BMV: Complete!

So NihAV finally got Discworld Noir BMV support and I’ve tested it on all samples from the game to see if it works correctly. Here’s a sample frame:

(I still remember the song Samael plays there and have it somewhere ripped in its full MPEG audio layer II glory).

Now I want to talk about the format since it’s quite different from anything else. BMV used in Discworld II was simple but with two quirks: it employed integer coding using variable amount of nibbles (that were read as bytes but a nibble could be saved and used later) and it could decode frame either from the beginning to end or from end to beginning (reading frame data from the end too!). DW3 BMV is even stranger and let’s start with audio part. Audio codec is very simple: you have 41-byte block with one byte signalling which quantised values tables should be used for both channels and 32 indices for each channel packed into 16-bit words. The main peculiarity is that data is aligned to 16-bit and mode byte can be either in the beginning or at the end of the block. That’s a bit unusual but not strange. Well, it turns out it aligns for the absolute position in a file so my demuxer has to signal whether audio data was at even or odd position. And video is even stranger.

As I wrote previously, video codec is 16-bit now and still employs nibble variable integer coding and copy/repeat/new pixels mode. Luckily there is no backwards decoding mode yet the codec is tricky without it. First of all, where previously there were just three plain modes now we have combinations of those with bytes or nibbles signalling what should be done (i.e. copy/repeat/put new pixels fixed amount of times and then do the other operation another fixed amount of times). And they have different meaning depending on what was the last operation (copy/repeat/put for fixed amount or with arbitrary large one). And if there’s a nibble left unread after last operation or not. But that’s not all! While previously reading new pixels meant just reading a byte, 16-bit pixels can be compressed a bit more. In result we read 1-3 bytes per pixel: first read index byte, remap it, if it’s in range 00..F7 then return pixel in an array, if it’s in range F8..FE then read another byte and use it as an index in one of seven secondary “palettes”; if it’s FF then simply read explicit 2-byte value from the stream. The reference simply used an array pointing to the various functions performing this. And of course palettes can be updated in the beginning of each frame.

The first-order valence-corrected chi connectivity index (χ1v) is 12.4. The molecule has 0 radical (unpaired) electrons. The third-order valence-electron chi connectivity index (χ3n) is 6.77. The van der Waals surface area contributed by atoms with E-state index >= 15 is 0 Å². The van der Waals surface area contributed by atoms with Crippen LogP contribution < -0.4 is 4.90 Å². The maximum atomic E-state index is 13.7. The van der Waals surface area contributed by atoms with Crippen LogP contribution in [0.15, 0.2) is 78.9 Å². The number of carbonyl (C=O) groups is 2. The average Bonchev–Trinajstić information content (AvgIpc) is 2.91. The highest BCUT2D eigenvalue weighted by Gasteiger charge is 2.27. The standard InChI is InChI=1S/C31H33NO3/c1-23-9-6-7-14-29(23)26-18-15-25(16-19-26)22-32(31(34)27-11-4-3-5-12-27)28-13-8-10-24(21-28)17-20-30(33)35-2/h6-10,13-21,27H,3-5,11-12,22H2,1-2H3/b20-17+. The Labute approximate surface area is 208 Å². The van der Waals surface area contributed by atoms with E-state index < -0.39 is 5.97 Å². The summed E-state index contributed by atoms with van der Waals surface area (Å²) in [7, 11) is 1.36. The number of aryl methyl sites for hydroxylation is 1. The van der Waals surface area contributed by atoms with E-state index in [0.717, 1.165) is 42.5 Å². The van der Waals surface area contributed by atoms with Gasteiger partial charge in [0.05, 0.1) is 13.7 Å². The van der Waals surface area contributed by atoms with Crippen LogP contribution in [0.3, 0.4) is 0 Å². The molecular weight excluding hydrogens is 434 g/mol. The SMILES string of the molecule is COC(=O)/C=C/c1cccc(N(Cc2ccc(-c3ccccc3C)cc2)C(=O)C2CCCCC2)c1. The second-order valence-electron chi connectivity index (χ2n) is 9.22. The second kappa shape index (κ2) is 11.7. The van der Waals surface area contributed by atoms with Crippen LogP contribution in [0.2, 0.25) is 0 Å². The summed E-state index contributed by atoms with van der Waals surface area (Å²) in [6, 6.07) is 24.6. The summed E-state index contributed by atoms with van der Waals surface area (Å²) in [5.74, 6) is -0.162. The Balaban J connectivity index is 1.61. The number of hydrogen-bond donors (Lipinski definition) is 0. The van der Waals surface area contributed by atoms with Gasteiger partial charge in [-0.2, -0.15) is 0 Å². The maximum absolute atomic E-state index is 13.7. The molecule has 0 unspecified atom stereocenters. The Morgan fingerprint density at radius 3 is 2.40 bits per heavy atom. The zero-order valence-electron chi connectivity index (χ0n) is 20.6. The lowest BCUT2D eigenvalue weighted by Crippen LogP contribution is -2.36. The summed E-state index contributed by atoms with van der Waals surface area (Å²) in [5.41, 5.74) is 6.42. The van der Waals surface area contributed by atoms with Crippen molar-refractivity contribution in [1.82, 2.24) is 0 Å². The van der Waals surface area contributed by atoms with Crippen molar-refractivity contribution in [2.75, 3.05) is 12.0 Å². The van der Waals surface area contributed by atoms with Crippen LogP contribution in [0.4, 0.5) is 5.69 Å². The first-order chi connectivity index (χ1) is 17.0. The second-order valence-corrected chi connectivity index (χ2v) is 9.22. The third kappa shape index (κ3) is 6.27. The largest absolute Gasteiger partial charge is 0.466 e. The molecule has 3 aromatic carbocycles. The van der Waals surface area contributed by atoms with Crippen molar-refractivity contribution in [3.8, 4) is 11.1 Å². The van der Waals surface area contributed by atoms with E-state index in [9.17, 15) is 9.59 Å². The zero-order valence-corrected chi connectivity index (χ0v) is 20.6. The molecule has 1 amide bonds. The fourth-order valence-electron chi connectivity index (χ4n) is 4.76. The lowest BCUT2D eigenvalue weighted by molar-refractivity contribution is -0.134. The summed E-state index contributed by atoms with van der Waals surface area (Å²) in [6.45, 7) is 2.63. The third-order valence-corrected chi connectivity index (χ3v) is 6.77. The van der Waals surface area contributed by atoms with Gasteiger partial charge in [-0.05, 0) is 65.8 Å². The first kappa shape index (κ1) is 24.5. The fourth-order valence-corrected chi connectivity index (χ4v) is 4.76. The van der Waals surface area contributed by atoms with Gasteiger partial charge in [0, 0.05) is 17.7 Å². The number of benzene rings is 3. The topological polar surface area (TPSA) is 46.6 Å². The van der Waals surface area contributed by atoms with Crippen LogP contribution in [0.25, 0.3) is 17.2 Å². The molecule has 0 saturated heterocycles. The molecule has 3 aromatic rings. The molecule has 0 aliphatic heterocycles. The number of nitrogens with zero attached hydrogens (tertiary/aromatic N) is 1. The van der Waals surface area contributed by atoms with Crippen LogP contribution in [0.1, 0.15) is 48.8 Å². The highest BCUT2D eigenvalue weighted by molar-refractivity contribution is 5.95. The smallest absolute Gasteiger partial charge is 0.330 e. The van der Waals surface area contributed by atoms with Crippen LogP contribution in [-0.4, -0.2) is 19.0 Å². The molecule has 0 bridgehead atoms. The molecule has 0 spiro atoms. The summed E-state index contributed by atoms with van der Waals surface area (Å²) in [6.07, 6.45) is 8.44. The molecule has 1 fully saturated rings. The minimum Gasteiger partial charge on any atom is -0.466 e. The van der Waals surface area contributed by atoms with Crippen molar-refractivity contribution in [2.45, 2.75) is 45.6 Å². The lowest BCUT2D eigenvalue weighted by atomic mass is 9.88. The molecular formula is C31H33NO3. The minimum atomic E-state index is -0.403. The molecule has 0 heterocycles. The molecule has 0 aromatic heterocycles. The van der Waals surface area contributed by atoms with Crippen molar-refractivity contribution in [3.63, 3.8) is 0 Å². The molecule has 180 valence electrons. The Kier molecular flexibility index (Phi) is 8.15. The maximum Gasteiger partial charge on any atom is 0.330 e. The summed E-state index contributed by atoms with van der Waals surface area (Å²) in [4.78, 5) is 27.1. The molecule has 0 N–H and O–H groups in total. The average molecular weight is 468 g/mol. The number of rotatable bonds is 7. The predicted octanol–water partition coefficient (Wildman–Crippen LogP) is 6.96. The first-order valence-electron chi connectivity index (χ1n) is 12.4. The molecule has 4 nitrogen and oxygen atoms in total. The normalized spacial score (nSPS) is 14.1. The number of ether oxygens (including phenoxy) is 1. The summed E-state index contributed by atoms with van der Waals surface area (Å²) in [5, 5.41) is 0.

Surprisingly, decoder implementation takes about 28kB with a quarter of it being tables. That’s for both audio and video decoder. This is on par with other game decoders (GDV, Smacker and VMD) and feels significantly smaller than the reference (which is about 30kB in a stripped assembled .o file and over 200kB as assembly).

Overall it was hard to comprehend and tricky to debug too. Nevertheless now it’s over and I can probably move to TrueMotion 2X. Or whatever I decide to do when I’m bored enough.

One Response to “BMV: Complete!”

  1. anon says:

    well, that’s quite impressive to say the least

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